4. Breathing Helps (And Gerry Lopez is Here to Help You Breathe Better)
“Just take a deep breath,” is a common piece of advice offered up in times of high stress. A cliché, in fact. But it does work, even if we seldom pause and actually give our breath the attention necessary to maximize its grounding, anxiety-reducing effects — you know, the good stuff that we could all use right now. Luckily, ever-calming-Yogi-and-living-Pipe-God Gerry Lopez is here to help. He calls the following lesson “The Breath of Life”, and you’re gonna want to get comfy for this. Lay a mat or a blanket on the floor, prop your phone or computer up in a chair or on a low table and we’ll let Gerry take it from here:
“First off, come into a comfortable seated position like lotus or half lotus or easy pose. If sitting on your knees with a block or any variation of vajrasan works, go there. If none of these are comfortable, lay on your back. Let your spine become straight and gently lengthen it, imagining the spaces between each vertebra opening. Begin to turn your external awareness inward, turning the gaze of your entire sensory apparatus so it looks inside. Keep your mind and all your senses inside; try not to let them wander outside of your body.
“Let your body relax and begin bringing your full attention to your breathing. Allow your awareness to embrace your exhale, knowing you are breathing out. When you breathe in, know you are doing this. As you focus on your breath, your concentration will deepen, making it easier for thoughts to subside.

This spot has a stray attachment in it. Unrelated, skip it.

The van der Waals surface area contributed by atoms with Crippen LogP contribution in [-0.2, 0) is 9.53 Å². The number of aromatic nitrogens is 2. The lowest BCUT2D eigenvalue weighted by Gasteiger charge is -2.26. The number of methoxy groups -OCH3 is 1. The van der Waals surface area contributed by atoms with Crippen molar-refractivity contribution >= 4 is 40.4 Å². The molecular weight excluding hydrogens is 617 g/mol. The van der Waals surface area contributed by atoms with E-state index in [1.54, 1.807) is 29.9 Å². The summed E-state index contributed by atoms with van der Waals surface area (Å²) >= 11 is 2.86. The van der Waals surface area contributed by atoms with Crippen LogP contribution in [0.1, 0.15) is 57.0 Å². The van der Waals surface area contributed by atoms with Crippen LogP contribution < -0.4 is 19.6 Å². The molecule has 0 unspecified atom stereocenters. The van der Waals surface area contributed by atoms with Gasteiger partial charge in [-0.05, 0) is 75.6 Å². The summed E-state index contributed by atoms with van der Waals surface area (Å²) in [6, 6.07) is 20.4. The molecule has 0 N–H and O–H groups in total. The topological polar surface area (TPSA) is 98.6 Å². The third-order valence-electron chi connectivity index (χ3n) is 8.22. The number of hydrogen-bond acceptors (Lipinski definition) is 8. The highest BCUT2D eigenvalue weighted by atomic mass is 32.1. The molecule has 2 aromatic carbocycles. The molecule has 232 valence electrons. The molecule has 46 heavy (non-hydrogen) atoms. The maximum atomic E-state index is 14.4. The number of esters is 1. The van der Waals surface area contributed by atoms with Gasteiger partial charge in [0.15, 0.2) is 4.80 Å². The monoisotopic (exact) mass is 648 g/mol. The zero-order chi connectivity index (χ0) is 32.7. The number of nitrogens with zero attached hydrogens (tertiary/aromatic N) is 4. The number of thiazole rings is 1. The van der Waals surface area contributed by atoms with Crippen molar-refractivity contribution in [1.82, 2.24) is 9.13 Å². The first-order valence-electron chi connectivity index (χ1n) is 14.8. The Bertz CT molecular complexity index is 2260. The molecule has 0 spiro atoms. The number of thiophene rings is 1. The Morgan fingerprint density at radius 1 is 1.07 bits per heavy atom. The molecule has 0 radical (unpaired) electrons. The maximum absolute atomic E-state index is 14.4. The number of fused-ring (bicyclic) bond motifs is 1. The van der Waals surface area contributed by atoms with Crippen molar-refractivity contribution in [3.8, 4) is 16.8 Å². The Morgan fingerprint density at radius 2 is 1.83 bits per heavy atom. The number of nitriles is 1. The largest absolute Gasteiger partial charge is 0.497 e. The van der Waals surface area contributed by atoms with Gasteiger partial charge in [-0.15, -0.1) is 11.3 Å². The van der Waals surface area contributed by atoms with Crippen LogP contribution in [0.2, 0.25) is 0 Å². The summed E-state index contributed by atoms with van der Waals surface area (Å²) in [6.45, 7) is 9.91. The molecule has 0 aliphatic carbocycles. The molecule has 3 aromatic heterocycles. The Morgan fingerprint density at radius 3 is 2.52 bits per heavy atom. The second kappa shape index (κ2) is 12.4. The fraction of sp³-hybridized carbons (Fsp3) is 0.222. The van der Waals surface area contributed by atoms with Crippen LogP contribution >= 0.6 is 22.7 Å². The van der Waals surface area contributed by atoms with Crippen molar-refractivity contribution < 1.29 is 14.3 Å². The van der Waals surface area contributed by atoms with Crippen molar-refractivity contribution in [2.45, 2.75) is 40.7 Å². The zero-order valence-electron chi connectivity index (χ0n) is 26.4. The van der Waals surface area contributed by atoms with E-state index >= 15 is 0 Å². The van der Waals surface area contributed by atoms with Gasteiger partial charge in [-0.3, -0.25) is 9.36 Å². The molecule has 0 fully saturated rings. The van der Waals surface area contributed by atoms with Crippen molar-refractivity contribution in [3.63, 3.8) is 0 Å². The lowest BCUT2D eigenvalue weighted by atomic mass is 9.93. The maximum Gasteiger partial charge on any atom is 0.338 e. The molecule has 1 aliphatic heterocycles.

“Empty the lungs completely on each exhale, lifting your diaphragm to squeeze all the air out, doing this without rushing, gently pushing any air out until none remains. You will find a stillness there as you create a vacuum in your lungs so as you begin your inhale, the air will naturally flow in. Help it in an easy, gentle, unforced manner, filling the lungs completely, letting the diaphragm push downward and your abdomen to expand. Allow the bottom of your lungs to fill first. Then as you pull in more air, feel your intercostal muscles engage, letting your ribs push out, your chest expanding, adding more air in the thoracic area. Finally, gently raise your shoulders and collarbones as you continue to breathe in to the very top of your lungs, filling them completely. When no more air will go in, then relax into the moment of breath retention, finding a deep stillness that your entire body will feel. Be aware of the position of your spine, keep it erect if sitting, straight if lying down, allowing the stillness to relax your muscles and release any tension. Our Pranayama practice involves these three aspects: we call the exhalation, Rechaka, the inhalation, Puraka and the gap between when the breath is still is Kumbhaka. When practiced mindfully, this intentional breathing has physical, mental and emotional benefits. Physically, we oxygenate our blood and strengthen our digestive, elimination, respiratory and circulatory systems. Energetically, a Pranayama practice helps balance, concentrate and harmonize the flow of Prana within us. Our mind stays clear and alert. The key ingredient here is attention. By paying close attention to our breath, we increase focus and concentration. This has the effect of raising our meditative awareness and bringing us into the present moment.